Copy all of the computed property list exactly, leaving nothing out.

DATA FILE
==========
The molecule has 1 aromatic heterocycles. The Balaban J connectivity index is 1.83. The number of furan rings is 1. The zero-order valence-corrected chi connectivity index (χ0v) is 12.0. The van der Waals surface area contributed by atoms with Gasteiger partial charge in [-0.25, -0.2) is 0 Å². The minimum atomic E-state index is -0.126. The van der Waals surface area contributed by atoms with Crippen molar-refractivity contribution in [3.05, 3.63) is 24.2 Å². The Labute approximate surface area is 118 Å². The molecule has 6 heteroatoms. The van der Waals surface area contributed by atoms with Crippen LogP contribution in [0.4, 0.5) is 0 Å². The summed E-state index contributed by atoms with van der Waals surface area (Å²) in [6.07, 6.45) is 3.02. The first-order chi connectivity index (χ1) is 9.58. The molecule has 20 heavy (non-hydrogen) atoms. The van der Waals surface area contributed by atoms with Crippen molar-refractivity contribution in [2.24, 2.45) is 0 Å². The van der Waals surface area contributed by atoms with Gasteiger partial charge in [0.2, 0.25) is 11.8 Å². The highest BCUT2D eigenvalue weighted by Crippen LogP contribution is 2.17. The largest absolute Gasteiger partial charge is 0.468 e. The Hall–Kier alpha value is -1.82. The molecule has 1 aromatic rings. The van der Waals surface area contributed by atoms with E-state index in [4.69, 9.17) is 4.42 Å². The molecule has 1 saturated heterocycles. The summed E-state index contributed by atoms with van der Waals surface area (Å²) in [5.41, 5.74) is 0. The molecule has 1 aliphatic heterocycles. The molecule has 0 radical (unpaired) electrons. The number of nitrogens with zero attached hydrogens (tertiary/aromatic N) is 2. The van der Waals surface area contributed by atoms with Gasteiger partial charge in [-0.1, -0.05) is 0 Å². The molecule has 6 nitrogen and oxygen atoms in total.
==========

The molecule has 1 aromatic heterocycles. The Balaban J connectivity index is 1.83. The number of furan rings is 1. The zero-order valence-corrected chi connectivity index (χ0v) is 12.0. The van der Waals surface area contributed by atoms with Gasteiger partial charge in [-0.25, -0.2) is 0 Å². The minimum atomic E-state index is -0.126. The van der Waals surface area contributed by atoms with Crippen molar-refractivity contribution in [3.05, 3.63) is 24.2 Å². The Labute approximate surface area is 118 Å². The molecule has 6 heteroatoms. The van der Waals surface area contributed by atoms with Crippen LogP contribution in [0.4, 0.5) is 0 Å². The summed E-state index contributed by atoms with van der Waals surface area (Å²) in [6.07, 6.45) is 3.02. The first-order chi connectivity index (χ1) is 9.58. The molecule has 20 heavy (non-hydrogen) atoms. The van der Waals surface area contributed by atoms with Crippen molar-refractivity contribution in [2.24, 2.45) is 0 Å². The van der Waals surface area contributed by atoms with Gasteiger partial charge in [0.2, 0.25) is 11.8 Å². The highest BCUT2D eigenvalue weighted by Crippen LogP contribution is 2.17. The largest absolute Gasteiger partial charge is 0.468 e. The Hall–Kier alpha value is -1.82. The molecule has 1 aromatic rings. The van der Waals surface area contributed by atoms with E-state index in [4.69, 9.17) is 4.42 Å². The molecule has 1 saturated heterocycles. The summed E-state index contributed by atoms with van der Waals surface area (Å²) in [5.41, 5.74) is 0. The molecule has 1 aliphatic heterocycles. The molecule has 0 radical (unpaired) electrons. The number of nitrogens with zero attached hydrogens (tertiary/aromatic N) is 2. The van der Waals surface area contributed by atoms with Gasteiger partial charge in [-0.1, -0.05) is 0 Å². The molecule has 6 nitrogen and oxygen atoms in total.